If you’re the at-fault driver in an accident, you are essentially at the mercy of the other party in terms of whether you can involve your company. If the other driver does not want to be paid out of pocket for the damage, which is common, you don’t have a choice. Moreover, when we saying claims we’re primarily talking using your collision coverage. comprehensive coverage or uninsured property damage claims typically rated on your premium as not-at-fault accidents. Typically, they can raise your premium a 1-2% per year.
While most discounts like the ones we’ll mention are quite small, they can add up to cut down on your car insurance bill. So, when looking for ways to save on your sedan, consider the following discounts:
While we’ve shown you some estimate for car insurance for your sedan, it is specific to our user profile which most likely doesn’t reflect you. Meaning, you should consider our rates as a starting off point and follow our lead. There will be many times when Farmers and Nationwide aren’t the cheapest companies. The best way to make sure you’re getting the cheapest rate for you is to look at as many companies as possible. Enter your zip code below to see the best rate for your vehicle.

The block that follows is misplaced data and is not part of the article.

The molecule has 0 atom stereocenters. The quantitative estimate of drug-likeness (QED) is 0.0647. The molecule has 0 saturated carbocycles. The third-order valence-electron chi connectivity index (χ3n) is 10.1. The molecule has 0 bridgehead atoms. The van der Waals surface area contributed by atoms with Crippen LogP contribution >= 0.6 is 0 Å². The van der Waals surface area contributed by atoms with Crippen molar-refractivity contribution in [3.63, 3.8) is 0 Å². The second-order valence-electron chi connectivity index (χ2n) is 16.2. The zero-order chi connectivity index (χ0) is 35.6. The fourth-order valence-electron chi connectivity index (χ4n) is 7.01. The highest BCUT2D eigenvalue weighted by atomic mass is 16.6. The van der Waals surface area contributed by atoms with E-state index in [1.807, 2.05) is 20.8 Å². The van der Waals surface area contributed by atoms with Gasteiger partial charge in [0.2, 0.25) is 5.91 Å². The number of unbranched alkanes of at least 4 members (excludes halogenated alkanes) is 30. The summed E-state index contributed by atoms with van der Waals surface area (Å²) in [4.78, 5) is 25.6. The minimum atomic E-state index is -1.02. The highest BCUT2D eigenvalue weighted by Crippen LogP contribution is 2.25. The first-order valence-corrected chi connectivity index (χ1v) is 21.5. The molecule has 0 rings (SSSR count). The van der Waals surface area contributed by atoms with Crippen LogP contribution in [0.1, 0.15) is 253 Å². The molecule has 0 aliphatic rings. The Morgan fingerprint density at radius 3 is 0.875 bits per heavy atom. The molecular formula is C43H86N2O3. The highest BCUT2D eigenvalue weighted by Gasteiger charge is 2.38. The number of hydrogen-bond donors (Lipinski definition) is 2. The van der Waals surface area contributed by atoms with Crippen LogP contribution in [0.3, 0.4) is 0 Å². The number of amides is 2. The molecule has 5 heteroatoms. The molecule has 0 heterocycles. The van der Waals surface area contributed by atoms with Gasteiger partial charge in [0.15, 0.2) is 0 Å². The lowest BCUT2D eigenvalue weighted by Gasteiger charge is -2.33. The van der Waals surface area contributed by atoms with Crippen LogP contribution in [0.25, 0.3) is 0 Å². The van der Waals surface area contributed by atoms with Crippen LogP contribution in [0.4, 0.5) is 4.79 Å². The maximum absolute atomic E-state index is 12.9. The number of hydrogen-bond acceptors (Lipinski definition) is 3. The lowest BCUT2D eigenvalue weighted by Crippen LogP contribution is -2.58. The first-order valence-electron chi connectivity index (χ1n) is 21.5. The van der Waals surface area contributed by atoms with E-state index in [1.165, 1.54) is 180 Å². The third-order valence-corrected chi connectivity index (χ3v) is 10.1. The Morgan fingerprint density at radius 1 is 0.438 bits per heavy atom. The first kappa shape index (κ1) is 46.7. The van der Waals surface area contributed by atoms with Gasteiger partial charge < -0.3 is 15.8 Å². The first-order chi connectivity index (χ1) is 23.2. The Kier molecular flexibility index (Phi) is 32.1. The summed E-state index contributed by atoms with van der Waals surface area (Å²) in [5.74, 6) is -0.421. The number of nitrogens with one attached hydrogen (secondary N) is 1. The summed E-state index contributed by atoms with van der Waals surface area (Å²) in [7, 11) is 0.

Didn't get all your question asked? No problem, see our additional articles here for more ways to save on car insurance.
Between September and December 2017, The Zebra conducted comprehensive auto insurance pricing analysis using its proprietary quote engine, comprising data from insurance rating platforms and public rate filings. The Zebra examined nearly 53 million rates to explore trends for specific auto insurance rating factors across all United States zip codes, averaged by state, including Washington, DC.
Analysis used a consistent base profile for the insured driver: a 30-year-old single male driving a 2013 Honda Accord EX with a good driving history and coverage limits of $50,000 bodily injury liability per person/$100,000 bodily injury liability per accident/$50,000 property damage liability per accident with a $500 deductible for comprehensive and collision. For coverage level data, optional coverage (that must be rejected in writing) is included where applicable, including uninsured motorist coverage and personal injury protection.
National property and casualty losses information is from the Insurance Information Institute and the NOAA National Centers for Environmental Information U.S. Billion-Dollar Weather and Climate Disasters report.
For vehicle make and model data, analysis referenced the most popular vehicles in the U.S. by 2016 year-end sales according to Goodcarbadcar.net’s automakers’ data.
Finally, some rate data may vary slightly throughout report based on rounding.